"Compared to this time in previous years, things are somehow calmer now, there were times when about a dozen [bears] had to be shot between the end of April and beginning of May," Konstantin Osadchy, head of a nature protection committee in Siberia told RIA Novosti.
This year there has been only one incident in which a bear in Tomsk Region had to be shot, he said.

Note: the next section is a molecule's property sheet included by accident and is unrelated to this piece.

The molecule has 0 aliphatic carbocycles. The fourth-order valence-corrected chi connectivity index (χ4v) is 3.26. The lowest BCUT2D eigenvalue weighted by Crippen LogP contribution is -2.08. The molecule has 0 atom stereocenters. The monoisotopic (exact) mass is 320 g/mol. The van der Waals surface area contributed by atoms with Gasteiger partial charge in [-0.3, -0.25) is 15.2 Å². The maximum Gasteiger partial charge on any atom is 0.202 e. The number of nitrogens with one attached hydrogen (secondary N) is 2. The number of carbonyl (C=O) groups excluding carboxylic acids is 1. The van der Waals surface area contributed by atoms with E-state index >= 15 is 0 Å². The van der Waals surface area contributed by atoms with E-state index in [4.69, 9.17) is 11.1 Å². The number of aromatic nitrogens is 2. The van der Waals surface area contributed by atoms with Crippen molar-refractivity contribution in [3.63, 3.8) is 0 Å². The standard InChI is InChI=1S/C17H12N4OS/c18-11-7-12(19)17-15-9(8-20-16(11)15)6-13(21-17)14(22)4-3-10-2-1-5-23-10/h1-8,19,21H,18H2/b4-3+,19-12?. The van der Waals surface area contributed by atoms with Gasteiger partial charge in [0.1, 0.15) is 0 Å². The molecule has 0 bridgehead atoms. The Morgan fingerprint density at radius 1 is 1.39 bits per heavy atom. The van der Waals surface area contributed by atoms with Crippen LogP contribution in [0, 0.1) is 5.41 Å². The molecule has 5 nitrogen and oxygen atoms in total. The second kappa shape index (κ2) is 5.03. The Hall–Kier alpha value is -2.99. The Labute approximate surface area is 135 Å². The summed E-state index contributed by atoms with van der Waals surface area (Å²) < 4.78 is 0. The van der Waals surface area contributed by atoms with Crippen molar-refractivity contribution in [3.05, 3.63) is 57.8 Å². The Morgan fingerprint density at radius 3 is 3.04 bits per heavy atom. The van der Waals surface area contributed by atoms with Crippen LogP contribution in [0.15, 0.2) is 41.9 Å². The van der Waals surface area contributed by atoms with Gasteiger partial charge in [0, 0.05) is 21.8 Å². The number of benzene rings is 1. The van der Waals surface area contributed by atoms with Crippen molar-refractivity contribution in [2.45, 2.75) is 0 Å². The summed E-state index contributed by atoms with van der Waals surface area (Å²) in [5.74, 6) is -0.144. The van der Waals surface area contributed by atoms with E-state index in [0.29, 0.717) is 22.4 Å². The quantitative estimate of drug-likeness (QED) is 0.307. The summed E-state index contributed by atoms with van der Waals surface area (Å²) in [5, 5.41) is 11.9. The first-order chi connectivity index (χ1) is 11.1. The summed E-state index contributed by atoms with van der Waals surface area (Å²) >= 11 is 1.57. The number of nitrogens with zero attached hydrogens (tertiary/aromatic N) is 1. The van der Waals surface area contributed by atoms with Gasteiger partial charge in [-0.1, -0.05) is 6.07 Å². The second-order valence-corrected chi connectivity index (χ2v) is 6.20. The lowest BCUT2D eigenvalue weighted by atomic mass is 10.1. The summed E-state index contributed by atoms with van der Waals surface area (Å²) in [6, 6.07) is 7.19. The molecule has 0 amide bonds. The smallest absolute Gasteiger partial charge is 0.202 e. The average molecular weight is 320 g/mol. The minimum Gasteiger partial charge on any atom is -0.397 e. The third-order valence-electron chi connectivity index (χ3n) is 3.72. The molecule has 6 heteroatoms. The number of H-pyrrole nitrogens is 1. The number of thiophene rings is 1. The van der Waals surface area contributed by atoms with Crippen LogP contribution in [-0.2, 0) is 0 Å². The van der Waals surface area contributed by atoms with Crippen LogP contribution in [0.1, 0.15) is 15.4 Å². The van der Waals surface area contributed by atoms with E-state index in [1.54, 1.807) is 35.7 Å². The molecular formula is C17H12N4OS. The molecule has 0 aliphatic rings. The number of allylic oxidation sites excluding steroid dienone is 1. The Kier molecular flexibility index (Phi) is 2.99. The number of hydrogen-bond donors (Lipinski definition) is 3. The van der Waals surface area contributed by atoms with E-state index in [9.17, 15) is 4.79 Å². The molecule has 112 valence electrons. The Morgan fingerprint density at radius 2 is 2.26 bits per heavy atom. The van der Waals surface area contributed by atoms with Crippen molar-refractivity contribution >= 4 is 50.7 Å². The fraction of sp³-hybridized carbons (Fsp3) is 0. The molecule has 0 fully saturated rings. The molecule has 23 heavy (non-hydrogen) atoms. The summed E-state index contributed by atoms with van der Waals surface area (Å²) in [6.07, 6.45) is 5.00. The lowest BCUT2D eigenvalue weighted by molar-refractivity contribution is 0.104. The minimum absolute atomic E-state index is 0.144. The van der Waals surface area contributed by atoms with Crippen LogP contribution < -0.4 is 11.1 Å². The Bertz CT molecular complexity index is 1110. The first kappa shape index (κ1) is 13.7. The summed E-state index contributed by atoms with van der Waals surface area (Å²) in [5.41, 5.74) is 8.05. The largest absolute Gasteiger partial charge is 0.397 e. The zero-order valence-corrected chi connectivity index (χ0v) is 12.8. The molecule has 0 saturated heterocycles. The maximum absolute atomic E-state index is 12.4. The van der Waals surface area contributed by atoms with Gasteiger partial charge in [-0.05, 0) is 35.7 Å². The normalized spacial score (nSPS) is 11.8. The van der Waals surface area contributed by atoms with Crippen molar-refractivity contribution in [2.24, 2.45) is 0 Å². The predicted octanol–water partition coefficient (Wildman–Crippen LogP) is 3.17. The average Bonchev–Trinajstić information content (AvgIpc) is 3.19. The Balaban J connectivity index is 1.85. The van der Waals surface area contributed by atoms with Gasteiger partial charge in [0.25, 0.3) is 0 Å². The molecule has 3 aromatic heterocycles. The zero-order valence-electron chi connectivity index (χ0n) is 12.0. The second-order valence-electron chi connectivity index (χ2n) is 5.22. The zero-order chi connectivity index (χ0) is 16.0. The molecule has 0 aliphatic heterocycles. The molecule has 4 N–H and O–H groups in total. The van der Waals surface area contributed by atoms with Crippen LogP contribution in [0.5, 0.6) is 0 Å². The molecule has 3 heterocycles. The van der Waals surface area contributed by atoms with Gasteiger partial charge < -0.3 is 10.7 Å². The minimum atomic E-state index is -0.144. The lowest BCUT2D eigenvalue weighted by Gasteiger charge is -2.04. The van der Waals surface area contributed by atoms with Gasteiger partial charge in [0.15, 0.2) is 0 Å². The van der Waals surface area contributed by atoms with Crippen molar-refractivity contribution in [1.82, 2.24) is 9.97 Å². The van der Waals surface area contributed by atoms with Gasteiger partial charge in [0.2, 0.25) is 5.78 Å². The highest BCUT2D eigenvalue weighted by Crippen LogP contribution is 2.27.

Hungry bears waking after winter hibernation often head to areas of human habitation in search of food. They are shot if local forest rangers or other officials deem they pose a danger to the human population or livestock, officials said.
In Russia's Far East, bears were recently sighted digging up corpses in a cemetery, RIA Novosti reported. Three bears were killed in that incident.
The bear population in the Tomsk Region of Siberia is growing, from 2,800 in 1997 to 8,800 in 2011.